After examining the face seen in the security footage and matching a number of other pieces of evidence, police took only another 72 hours to make the arrest of a 36-year-old male employee of a local shoe store. ‘Bigfoot’ turned out not to have had such disproportionately large feet after all, but rather, simply access to an infinite variety of shoes and shoe sizes.

When spring finally came that year, it brought with it a sense of renewal few had ever experienced. The permanent chill, and with, it the desolation and despair that had seeped into every living moment of the city these past seven years had finally lifted. And it was all thanks in part to the undercover operative police would long remember as ‘Snow White’.

© Glen Donaldson, 2023

Visit Glen’s website or connect with him on Twitter: @gdona29


I’d like to finish this month’s page with a prose piece written by Sanreet. Here, the reflective tone of the writing really stood out for me. There’s a sense of unfurling, as though the narrator is coming out of hibernation. I also like that this piece interrogates the idea of choice and life’s direction, revealing some confusion about which ‘road’ to take. Ultimately, though, we’re reminded it’s the journey – not the destination – that teaches us the most.

​​Journey Or Destination

The sun had risen, far far away. I heard the waves gently roaring, up and down, up and down. I lay there, eyes tightly shut but with ears open and wide. A branch creaked as a small bird landed on it, chirping happily, first softly and then brightly.

The light filtered down through the cracks in my windows as I felt a warm glow gently touch my body. I felt the warm rays touch my cool skin, gently wrapping themselves around me, engulfing me in a fine hug. The light had reached my eyes. I gave a soft grunt and turned my head snugly into my pillow, shying my eyes from the bright bold sun. It looked as though the time had come for me to awaken from my slumber.

I pulled my knees to my chest, opening my eyes, letting the light in, filling me inside out with a glow that spread through my veins, lighting up every nerve in my body; sparking my desire to step out and enjoy the wide expanse of the deep blue sea in front of my door. To bathe in its cool breeze and fill my lungs with fresh salty air wafting up the huge cliff, where my house stood tall and proud.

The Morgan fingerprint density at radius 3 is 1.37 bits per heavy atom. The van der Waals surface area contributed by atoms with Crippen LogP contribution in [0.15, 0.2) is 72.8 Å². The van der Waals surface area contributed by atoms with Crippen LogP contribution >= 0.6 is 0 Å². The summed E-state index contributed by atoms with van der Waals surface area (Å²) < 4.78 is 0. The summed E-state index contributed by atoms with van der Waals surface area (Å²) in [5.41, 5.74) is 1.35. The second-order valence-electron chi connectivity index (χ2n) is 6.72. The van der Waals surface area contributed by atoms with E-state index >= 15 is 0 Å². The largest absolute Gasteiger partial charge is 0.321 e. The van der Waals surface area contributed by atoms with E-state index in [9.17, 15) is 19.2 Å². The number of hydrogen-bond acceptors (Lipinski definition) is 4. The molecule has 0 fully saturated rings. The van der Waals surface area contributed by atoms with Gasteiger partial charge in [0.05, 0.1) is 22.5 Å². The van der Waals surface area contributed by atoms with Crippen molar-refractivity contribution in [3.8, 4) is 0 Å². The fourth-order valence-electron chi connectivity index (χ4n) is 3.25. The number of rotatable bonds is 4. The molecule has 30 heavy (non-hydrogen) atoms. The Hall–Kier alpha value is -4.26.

I flung my legs out, feeling the cool marble under my feet. There was a spring and a bounce in my step as my soul, body and mind prepared to welcome another day.

Opening the blue wooden doors, I invited the sun, the breeze and the salty air of the deep blue sea inside my house. I ventured out, eyes gazing towards the sea, which seemed never-ending, spreading wide into the expanse. It looked as though she was teasing the sun, spreading her hands out, gently touching his chest, then drawing them back in and waiting – daring – him to come closer to her again.

As I stood there, feeling the gentle breeze, I felt a shiver run down my spine. It brought my attention to the rocky lanes that wound their way down to the deep blue sea. I was tempted to throw my hand out, gulp a large breath of fresh air and run all the way down to the ice-cold water. To take a dip, let the water gently fill my ears. Let my head fall back and feel the cold water slowly closing in over my eyes, my lips and finally my nose.

Just as I was about to take a step forward, my foot stopped mid-air, as I took in two, not one, rocky lanes. Two roads that went far, far down into the ocean, but met the sea at two different points. Confusion filled my mind as I wondered which road to take. The destination was the sea: the dark, deep blue sea. Beautiful in its own right and enticing in every way, be it from point one or point two. But which one should I take? Where did I want to go?

The destination is the sea; the dark, deep blue sea. Beautiful in its own right – enticing in every way, be it in point one or point two. But which one should I take? Where did I want to go?

Isn’t life often this way? The destination we visualise in our mind’s eye looks so enticing, so breathtakingly beautiful. But every time we stand at a crossroad, we wonder where this path will take us. We try to evaluate with data, with complex mathematical processes resulting in the best possible path, but do we realise that where it leads us could be just as beautiful, irrespective of whether we take the left or the right? Whether it’s point one or point two, it’s still the sea. Yes, there may be some differences, but isn’t the destination the same? One Happy Life.

Do we realise it’s the journey that matters? That the people we travel with on this journey, matter more than the destination itself?

​​© Sanreet, 2023


You can connect with me on Twitter: @amber_marie_123 and Instagram: @amber.marie.123

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Change can be good or bad, or good and bad, but it’s never fruitless; it always teaches us something new.